We all know that a large number of MPs have been caught out claiming expenses for items that are not exactly vital to their duties. Remember moat cleaning? Duck Island? Those movies ordered by Jackie Smith’s husband?
The new system of parliamentary expenses has very much reduced the excesses, and rightly so. Indeed, some MPs now see it as so difficult to get their expenses back that they don’t even make claims any more.
But now it seems that certain local Councillors are getting in on the gravy train and misusing some of the perks of office.
Two stories from my local authority, Glasgow City Council, have hit the press in recent times. Now Glasgow is a council that doesn’t exactly need any more bad publicity following the resignation of its leader amid claims of drug use and cronyism. But a couple of elected members have given the media something else to write about.
First up was Councillor David Meikle, the city’s only Tory councillor. Councillor Meikle, who hopes to join the Scottish Parliament next year, has repeatedly criticised Labour councillors for “extravagant use” of council cars. Pity he doesn’t practice what he preaches.
Cllr Meikle was recently invited to attend an awards ceremony in a city centre hotel. He was not there as an official representative of the Council. But he decided that the event merited the use of an official council car so that he could arrive in style.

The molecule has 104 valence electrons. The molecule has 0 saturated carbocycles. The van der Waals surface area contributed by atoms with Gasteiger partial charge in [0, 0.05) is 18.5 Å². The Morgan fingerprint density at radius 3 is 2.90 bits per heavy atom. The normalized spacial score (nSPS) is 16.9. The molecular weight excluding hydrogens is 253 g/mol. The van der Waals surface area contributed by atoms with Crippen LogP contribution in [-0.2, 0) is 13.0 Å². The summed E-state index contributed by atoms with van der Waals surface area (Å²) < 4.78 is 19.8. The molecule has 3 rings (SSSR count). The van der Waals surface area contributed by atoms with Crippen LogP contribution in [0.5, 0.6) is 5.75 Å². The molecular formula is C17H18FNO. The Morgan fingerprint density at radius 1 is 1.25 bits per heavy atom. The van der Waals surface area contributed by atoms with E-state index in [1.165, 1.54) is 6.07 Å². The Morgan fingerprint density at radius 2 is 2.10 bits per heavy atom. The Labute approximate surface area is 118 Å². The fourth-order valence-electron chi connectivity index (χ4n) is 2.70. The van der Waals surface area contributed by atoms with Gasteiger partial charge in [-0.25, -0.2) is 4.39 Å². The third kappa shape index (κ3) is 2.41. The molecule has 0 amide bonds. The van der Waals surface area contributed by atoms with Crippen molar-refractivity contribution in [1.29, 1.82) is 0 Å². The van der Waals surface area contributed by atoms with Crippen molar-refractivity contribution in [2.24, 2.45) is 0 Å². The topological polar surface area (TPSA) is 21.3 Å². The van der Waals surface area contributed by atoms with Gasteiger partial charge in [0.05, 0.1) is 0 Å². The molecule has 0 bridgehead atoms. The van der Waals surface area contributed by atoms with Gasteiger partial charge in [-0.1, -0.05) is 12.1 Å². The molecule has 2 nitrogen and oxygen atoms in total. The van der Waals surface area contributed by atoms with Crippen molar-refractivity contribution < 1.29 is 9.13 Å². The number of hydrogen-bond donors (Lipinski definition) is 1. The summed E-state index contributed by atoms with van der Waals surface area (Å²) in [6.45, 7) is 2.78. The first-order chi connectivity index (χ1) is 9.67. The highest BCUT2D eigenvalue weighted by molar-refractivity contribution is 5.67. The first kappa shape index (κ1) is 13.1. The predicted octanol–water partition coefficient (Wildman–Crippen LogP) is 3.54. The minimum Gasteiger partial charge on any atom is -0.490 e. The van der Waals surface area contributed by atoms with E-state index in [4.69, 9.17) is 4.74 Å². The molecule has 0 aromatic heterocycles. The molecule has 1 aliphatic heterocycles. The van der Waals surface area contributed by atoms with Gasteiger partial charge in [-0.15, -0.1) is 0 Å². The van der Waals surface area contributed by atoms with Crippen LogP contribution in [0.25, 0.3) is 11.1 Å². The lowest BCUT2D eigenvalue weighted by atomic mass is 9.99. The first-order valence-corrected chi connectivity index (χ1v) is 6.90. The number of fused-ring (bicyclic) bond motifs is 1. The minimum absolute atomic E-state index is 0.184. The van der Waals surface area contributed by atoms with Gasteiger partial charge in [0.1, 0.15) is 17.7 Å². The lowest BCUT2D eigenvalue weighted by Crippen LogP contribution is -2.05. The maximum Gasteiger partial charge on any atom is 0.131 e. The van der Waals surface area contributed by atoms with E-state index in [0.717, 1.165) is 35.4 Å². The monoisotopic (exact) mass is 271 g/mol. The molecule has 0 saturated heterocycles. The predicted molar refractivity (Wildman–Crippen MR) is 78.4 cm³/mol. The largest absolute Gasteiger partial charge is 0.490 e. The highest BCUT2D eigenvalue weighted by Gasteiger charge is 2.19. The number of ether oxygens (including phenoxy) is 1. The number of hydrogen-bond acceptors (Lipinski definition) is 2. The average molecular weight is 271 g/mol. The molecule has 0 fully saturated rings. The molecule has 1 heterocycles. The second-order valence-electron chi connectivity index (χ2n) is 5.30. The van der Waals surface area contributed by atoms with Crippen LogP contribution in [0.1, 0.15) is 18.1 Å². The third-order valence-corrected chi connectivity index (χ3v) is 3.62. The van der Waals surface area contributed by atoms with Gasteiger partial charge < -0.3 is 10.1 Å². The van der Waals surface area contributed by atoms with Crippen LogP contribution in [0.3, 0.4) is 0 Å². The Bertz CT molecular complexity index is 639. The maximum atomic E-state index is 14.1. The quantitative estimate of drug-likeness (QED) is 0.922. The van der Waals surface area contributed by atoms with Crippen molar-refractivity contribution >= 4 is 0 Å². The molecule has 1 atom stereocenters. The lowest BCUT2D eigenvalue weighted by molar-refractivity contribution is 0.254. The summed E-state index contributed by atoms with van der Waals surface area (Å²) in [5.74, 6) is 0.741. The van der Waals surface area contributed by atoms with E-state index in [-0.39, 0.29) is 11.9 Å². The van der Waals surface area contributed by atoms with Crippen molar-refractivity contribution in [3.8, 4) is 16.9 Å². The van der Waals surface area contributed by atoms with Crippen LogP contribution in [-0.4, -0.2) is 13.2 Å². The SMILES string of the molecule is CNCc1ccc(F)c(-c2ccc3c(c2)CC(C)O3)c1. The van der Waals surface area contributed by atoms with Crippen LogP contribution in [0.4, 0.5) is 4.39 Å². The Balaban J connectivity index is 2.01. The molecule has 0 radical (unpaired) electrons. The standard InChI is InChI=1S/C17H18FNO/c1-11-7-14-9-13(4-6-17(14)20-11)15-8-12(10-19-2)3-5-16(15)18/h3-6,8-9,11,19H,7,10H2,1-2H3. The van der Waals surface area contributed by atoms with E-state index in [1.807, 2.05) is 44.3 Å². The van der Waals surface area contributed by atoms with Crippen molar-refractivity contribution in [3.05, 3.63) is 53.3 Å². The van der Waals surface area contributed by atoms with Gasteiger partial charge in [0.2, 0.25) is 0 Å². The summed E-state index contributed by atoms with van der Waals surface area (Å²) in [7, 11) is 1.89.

According to records signed by the Tory councillor, the car picked up Meikle from his home at 6:30pm before collecting a companion and completing the four mile trip to the Hilton hotel. Although other attendees at the event have stated that it finished at 11pm, Meikle did not leave the hotel until 2:30am.
Council records show that the car, complete with chauffeur of course, was booked out for 10 hours 45 minutes at a cost of £381, which includes time for preparing it and returning it to the council garage and the driver’s overtime.
The leader of the council drove his own car to the event, while at least one senior member of the administration took a train and others travelled by taxis. Had Meikle taken a cab each way the total bill would have been around £20.
Also in the news Is Labour Councillor Irfan Rabbani and the subject is his phone bill.
Councillors are all given a BlackBerry for use in their official duties and they sign a waiver that makes it clear the device is for council business only. The bills for the first quarter of the financial year have now been compiled by Council officials and have also appeared in the press.
The average for 78 of the city’s 79 councillors was £86.64. Cllr Rabbani’s bill came in at £900.15.
And figures from the last financial year show that Cllr Rabbani’s bill was £1,828, much higher than any other member of the Council. The average total per councillor was £424.
Councillor Rabbani admits that many of his calls were of a personal nature and will therefore have to reimburse the Council.
There are just two examples that have made the press from one of Scotland’s 32 local authorities. Would it be a great leap of logic to assume that there will be similar examples to be found elsewhere?
Distrust in our politicians is at a high level, and this public feeling is not restricted to MPs. There must be an onus on all representatives of all political parties to ensure that they do not provide any further ammunition.
Still, perhaps we should take comfort in the fact that these Councillors were found out.